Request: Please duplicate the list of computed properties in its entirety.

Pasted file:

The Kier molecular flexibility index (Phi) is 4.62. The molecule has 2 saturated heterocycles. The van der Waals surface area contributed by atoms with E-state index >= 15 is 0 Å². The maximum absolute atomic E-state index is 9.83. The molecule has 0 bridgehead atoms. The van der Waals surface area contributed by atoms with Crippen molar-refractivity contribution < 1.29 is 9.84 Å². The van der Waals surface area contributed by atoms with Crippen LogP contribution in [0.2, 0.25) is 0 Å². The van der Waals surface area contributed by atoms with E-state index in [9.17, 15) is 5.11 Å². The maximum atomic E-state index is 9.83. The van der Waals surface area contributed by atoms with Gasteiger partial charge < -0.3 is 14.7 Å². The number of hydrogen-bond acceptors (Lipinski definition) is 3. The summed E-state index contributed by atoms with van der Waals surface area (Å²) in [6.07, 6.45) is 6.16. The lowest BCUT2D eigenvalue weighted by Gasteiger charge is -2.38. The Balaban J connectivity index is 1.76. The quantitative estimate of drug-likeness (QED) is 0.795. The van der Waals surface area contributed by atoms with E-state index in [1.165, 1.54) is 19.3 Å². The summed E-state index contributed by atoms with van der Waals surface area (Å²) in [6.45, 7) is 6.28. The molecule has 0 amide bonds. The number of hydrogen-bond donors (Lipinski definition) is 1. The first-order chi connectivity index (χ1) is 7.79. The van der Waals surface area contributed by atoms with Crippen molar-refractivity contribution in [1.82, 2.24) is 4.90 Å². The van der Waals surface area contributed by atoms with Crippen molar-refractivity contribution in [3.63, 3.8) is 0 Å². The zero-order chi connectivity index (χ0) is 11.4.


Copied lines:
The Kier molecular flexibility index (Phi) is 4.62. The molecule has 2 saturated heterocycles. The van der Waals surface area contributed by atoms with E-state index >= 15 is 0 Å². The maximum absolute atomic E-state index is 9.83. The molecule has 0 bridgehead atoms. The van der Waals surface area contributed by atoms with Crippen molar-refractivity contribution < 1.29 is 9.84 Å². The van der Waals surface area contributed by atoms with Crippen LogP contribution in [0.2, 0.25) is 0 Å². The van der Waals surface area contributed by atoms with E-state index in [9.17, 15) is 5.11 Å². The maximum atomic E-state index is 9.83. The van der Waals surface area contributed by atoms with Gasteiger partial charge < -0.3 is 14.7 Å². The number of hydrogen-bond acceptors (Lipinski definition) is 3. The summed E-state index contributed by atoms with van der Waals surface area (Å²) in [6.07, 6.45) is 6.16. The lowest BCUT2D eigenvalue weighted by Gasteiger charge is -2.38. The Balaban J connectivity index is 1.76. The quantitative estimate of drug-likeness (QED) is 0.795. The van der Waals surface area contributed by atoms with E-state index in [1.165, 1.54) is 19.3 Å². The summed E-state index contributed by atoms with van der Waals surface area (Å²) in [6.45, 7) is 6.28. The molecule has 0 amide bonds. The number of hydrogen-bond donors (Lipinski definition) is 1. The first-order chi connectivity index (χ1) is 7.79. The van der Waals surface area contributed by atoms with Crippen molar-refractivity contribution in [1.82, 2.24) is 4.90 Å². The van der Waals surface area contributed by atoms with Crippen molar-refractivity contribution in [3.63, 3.8) is 0 Å². The zero-order chi connectivity index (χ0) is 11.4.